‘I can’t say. She’s never spoke to me as if she did. And, as I tell you, I only heard yes’day myself. If you’re a friend of theirs, p’r’aps I hadn’t oughtn’t to a’ mentioned it. It just come to my lips in the way o’ tallin’. Of course I don’t know nothin’ about the young woman myself; it’s only what you comes to ‘ear in the way o’ talkin’, you know.’

This apology was doubtless produced by the listener’s troubled countenance. Jane asked no further question, but said she would come to see Pennyloaf on the morrow, and so took her leave.

At ten o’clock next morning, just when Jane was preparing for her visit to Merlin Place, so possessed with anxiety to ascertain if Pennyloaf knew anything about Clara Hewett that all her troubles were for the moment in the back ground, Bessie Byass came running upstairs with a strange announcement. Sidney Kirkwood had called, and wished to see Miss Snowdon in private for a few minutes.

‘Something must have happened,’ said Jane, her heart standing still.

Bessie had a significant smile, but suppressed it when she noticed the agitation into which her friend was fallen.

‘Shall I ask him up into the front room?’

Michael was in his own chamber, which he had not left this morning. On going to the parlour Jane found her visitor standing in expectancy. Yes, something had happened; it needed but to look at him to be convinced of that. And before a word was spoken Jane knew that his coming had reference to Clara Hewett, knew it with the strangest certainty.

‘I didn’t go to work this morning,’ Sidney began, ‘because I was very anxious to see you — alone. I have something to speak about — to tell you.’

‘Let us sit down.’

Sidney waited till he met her look; she regarded him without self-consciousness, without any effort to conceal her agitated interest.

‘You see young Hewett and his wife sometimes. Have you heard from either of them that Clara Hewett is living with her father again?’

‘Not from them. A person in their house spoke about it yesterday. It was the first I had heard.’

‘Spoke of Miss Hewett? In a gossiping way, do you mean?’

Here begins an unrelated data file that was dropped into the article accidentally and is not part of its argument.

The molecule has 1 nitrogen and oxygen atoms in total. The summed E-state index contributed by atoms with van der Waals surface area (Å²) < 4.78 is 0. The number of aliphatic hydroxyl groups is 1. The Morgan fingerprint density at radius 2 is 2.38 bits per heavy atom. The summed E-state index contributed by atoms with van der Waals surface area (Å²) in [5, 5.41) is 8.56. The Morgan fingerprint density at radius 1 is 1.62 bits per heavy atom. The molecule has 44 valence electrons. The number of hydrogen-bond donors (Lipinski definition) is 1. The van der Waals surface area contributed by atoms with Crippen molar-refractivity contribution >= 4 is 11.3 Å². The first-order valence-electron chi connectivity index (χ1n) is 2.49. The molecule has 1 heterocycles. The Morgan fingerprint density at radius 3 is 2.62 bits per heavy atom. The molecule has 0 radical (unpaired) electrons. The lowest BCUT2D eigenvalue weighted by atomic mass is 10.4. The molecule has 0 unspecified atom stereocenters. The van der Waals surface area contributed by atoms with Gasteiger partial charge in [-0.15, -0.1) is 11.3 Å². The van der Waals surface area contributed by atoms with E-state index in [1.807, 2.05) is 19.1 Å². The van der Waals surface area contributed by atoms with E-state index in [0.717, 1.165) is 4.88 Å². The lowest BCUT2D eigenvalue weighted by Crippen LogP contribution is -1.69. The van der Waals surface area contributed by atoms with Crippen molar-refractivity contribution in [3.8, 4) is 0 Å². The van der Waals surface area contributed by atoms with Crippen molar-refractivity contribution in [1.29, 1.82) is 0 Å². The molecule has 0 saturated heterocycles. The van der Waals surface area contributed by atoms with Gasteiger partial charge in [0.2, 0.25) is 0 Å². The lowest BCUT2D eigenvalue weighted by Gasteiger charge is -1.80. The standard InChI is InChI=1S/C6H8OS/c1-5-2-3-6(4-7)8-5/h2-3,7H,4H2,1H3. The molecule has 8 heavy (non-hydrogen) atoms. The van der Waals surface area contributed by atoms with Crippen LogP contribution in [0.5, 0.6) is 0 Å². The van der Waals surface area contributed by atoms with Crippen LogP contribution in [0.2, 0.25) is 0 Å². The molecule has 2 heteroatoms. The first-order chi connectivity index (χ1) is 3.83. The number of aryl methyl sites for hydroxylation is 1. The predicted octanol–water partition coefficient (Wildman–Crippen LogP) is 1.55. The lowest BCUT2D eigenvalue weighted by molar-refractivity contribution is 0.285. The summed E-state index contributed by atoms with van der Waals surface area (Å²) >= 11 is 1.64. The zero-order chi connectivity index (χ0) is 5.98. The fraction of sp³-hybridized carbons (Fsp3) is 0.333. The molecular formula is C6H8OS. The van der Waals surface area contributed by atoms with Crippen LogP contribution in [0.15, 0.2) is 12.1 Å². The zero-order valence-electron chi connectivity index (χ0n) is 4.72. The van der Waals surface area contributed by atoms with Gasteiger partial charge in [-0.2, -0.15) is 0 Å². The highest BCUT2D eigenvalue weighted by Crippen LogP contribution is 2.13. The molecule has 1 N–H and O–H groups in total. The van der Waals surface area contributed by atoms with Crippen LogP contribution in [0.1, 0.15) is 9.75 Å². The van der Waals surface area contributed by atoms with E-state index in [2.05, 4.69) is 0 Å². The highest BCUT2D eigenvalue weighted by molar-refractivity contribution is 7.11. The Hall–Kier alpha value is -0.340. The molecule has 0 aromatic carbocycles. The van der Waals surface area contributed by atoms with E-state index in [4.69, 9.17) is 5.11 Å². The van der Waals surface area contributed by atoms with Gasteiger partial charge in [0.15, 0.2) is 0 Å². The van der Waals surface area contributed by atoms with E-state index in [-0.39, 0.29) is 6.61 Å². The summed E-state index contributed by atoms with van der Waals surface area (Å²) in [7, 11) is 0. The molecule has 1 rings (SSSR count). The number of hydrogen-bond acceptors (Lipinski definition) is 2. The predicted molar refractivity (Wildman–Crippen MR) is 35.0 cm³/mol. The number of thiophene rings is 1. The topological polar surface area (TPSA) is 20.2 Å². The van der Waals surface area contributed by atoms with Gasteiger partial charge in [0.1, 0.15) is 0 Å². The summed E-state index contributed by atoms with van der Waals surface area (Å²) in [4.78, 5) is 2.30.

‘Yes.’

‘Then you know what has happened to her?’

‘If the woman told the truth.’

There was silence.

‘Miss Snowdon —’

‘Oh, I don’t like you to speak so. You used to call me Jane.’

He looked at her in distress. She had spoken impulsively, but not with the kind of emotion the words seem to imply. It was for his sake, not for hers, that she broke that formal speech.

‘You called me so when I was a child, Mr. Kirkwood,’ she continued, smiling for all she was so pale. ‘It sounds as if something had altered. You’re my oldest friend, and won’t you always be so? Whatever you’re going to tell me, surely it doesn’t prevent us from being friends, just the same as always?’

He had not seen her in her weakness, the night before last. As little as he could imagine that, was he able to estimate the strength with which she now redeemed her womanly dignity. His face told her what he had to disclose. No question now of proving herself superior to common feelings; it was Sidney who made appeal to her, and her heart went forth to grant him all he desired.

‘Jane — dear, good Jane — you remember what I said to you in the garden at Danbury — that I had forgotten her. I thought it was true. But you know what a terrible thing has befallen her. I should be less than a man if I could say that she is nothing to me.’

‘Have you spoken to her?’

‘I have asked her to be my wife. Jane, if I had come to you yesterday, before going to her, and had told you what I meant to do, and explained all I felt, how the love of years ago had grown in me again, wouldn’t you have given me a friendly hand?’

‘Just like I do now. Do you think I have forgotten one night when she stood by me and saved me from cruel treatment, and then nursed me when I fell ill?’